My wife bought me four sheets of plywood as a gift more than a year ago (good timing!). It came from a local hardware store. It's marked AC exterior and "Product of Chile". Does anyone know what the heck they make plywood from down there? The 1/4 inch ply has three equal size layers. There are no plugs, putty or "footballs" at all, as one sees on Fir plywood. The A side is pretty durn perfect. The C side had many knots. They are tight, but there is lots of 'em and on one sheet they form lines across the ply. I'd probably have passed on that sheet because of that. Otherwise, it looks like great plywood. Lets hope they use good waterproof glue on exterior plywood down there!

Construction starts by zipping two sheets of ply into 16" strips.

Three 4" wide strips are cut off the end of one piece of plywood and cleaned up for butt blocks

Then the six pieces of ply are made into three. The short piece the butt blocks were cut from will form the bottom panel. That's all three there, two are stacked. I used lots of Titebond III glue, short stainless steel screws and plenty of weight. Wax paper under the boards prevents them from being glued to the saw horses. In the summer I do this kind of thing outside on the lawn. Spring and fall I'll try it on my hayloft floor but this time of year it gets done in the shop as close to the wood stove as I can manage!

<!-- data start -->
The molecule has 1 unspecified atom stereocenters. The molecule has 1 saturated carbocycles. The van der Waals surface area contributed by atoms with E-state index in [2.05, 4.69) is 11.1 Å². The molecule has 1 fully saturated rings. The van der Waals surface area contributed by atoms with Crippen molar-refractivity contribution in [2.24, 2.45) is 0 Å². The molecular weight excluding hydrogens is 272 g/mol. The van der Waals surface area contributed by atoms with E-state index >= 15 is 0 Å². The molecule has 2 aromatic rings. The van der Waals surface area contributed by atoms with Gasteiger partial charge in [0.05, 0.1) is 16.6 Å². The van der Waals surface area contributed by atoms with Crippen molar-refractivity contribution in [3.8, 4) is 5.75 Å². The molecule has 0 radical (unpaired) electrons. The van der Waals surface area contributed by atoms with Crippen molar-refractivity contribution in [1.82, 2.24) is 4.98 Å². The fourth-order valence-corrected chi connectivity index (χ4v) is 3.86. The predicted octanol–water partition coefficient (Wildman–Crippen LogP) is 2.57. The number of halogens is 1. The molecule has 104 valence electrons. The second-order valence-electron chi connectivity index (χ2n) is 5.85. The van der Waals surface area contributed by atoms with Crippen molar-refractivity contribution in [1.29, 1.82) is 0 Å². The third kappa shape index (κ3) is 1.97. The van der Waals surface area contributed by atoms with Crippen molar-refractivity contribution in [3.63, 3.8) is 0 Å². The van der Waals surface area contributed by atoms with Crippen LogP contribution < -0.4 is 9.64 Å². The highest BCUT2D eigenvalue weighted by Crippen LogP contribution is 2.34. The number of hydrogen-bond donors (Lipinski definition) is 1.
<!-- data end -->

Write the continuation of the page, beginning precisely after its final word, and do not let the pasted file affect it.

Bow and stern are cut at 60 degrees. I dithered endlessly about making the stern angle more like 40 degrees, but decided to follow the model.

But wait, there's more! The next day the sides are wrapped around the temp forms. Looks like a boat!